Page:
Robert Lubbock Bensly

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Robert Lubbock Bensly (born Eaton, Norwich, England, August 24, 1831; died at Cambridge, April 23, 1893) was an English orientalist.


He was born at Eaton, near Norwich, on 24 August 1831. He was the second son of Robert Bensly and Harriet Reeve. He was educated at first in a private school.[1] He was educated at King's College London, and Gonville and Caius College, Cambridge,[2] studied in Germany, and was appointed reader in Hebrew at Gonville and Caius College in 1863. He was elected Fellow in 1876; became lecturer in Hebrew and Syriac in his college; was made Lord Almoner's Professor of Arabic in 1887; examiner in the Hebrew text of the Old Testament in the University of London.

He was a member of the Old Testament Revision Company; and accompanied Mrs. Lewis and Mrs. Gibson on the 1893 trip to Saint Catherine's Monastery in Egypt following the sisters' discovery there the previous year of a palimpsest of the Gospels in Syriac. Bensly, together with Francis Crawford Burkitt, played an important role in deciphering the text on this second trip.[3]

He edited The Missing Fragment of the Latin Translation of the Fourth Book of Ezra, discovered and edited with an Introduction and Notes (Cambridge, 1875); contributed The Harklean Version of Heb. xi, 28–xiii, 25 to the Proceedings of the Congress of Orientalists of 1889; assisted in the editing of the Sinaitic palimpsest; edited IV Maccabees (to which he devoted twenty-seven years of labor), published posthumously (Cambridge, 1895); wrote Our Journey to Sinai: Visit to the Convent of St. Catarina, with a chapter on the Sinai Palimpsest (published posthumously; London, 1896); and edited St. Clement's Epistles to the Corinthians in Syriac (published posthumously; London, 1899).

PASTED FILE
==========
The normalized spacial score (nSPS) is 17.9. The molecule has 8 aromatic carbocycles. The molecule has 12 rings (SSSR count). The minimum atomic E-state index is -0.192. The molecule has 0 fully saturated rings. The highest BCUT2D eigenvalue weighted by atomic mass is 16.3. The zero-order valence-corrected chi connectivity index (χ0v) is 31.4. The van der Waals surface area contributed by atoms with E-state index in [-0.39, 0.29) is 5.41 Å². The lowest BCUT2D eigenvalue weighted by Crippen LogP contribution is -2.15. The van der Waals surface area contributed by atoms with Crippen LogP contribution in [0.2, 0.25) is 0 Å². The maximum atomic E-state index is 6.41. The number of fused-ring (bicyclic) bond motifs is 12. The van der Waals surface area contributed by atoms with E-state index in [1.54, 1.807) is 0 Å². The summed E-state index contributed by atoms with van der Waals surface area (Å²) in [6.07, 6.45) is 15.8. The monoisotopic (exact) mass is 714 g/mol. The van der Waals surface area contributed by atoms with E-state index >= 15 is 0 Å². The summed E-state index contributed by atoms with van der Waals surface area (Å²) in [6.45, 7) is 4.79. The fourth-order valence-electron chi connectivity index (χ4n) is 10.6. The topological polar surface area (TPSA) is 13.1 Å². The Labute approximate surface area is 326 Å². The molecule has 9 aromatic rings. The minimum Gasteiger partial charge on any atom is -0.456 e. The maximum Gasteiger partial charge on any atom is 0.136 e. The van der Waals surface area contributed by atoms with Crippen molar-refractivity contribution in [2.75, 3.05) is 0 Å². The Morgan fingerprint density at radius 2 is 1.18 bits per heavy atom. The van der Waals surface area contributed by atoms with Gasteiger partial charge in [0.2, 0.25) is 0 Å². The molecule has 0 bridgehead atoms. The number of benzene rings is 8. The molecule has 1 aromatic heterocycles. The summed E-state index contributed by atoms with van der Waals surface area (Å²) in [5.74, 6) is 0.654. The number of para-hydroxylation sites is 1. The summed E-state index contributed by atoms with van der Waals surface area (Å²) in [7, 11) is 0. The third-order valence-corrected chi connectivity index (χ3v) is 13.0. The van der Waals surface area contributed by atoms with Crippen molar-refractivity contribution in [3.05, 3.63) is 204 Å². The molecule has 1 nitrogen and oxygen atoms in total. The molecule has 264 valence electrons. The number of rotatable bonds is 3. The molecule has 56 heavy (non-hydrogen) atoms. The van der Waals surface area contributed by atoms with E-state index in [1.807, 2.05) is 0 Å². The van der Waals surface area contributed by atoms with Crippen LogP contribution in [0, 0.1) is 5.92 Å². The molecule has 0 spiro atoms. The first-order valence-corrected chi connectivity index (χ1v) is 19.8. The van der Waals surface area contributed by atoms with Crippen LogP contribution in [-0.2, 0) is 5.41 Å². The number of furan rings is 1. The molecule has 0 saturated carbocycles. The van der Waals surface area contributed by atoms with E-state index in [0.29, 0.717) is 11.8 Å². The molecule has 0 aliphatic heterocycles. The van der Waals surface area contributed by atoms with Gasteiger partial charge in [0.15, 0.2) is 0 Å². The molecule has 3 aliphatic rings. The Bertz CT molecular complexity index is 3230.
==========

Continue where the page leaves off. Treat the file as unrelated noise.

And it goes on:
On 14 August 1860 in Halle, Bensly married Agnes Dorothee, daughter of Baron Eduard von Blomberg, who, with three children, survived him. His eldest son, Edward von Blomberg Bensly (born 1863),[4] was professor of Classics at Adelaide University[1] in the years 1895-1905 and then professor of Latin at Aberystwyth College at the University of Wales.[5][6]


  1. ^ a b Bendall 1901.
  2. ^ "Bensly, Robert Lubbock (BNSY851RL)". A Cambridge Alumni Database. University of Cambridge.
  3. ^ Soskice, Janet (2010) Sisters of Sinai: How Two Lady Adventurers Found the Hidden Gospels. London: Vintage, 146 - 187
  4. ^ Barbara Wall, ed., PRG 88/7/1-122 Letters by Catherine Helen Spence to Alice Henry 1900-1910, State Library of South Australia, 2010.
  5. ^ Nick Harvey, Jean Fornasiero, Greg McCarthy, Clem Macintyre and Carl Crossin, eds., A History of the Faculty of Arts at the University of Adelaide 1876-2012, University of Adelaide Press, 2012.
  6. ^ The University of Adelaide Calendar 1990-1991, Vol. 1, The University of Adelaide, 1992, p. 152.

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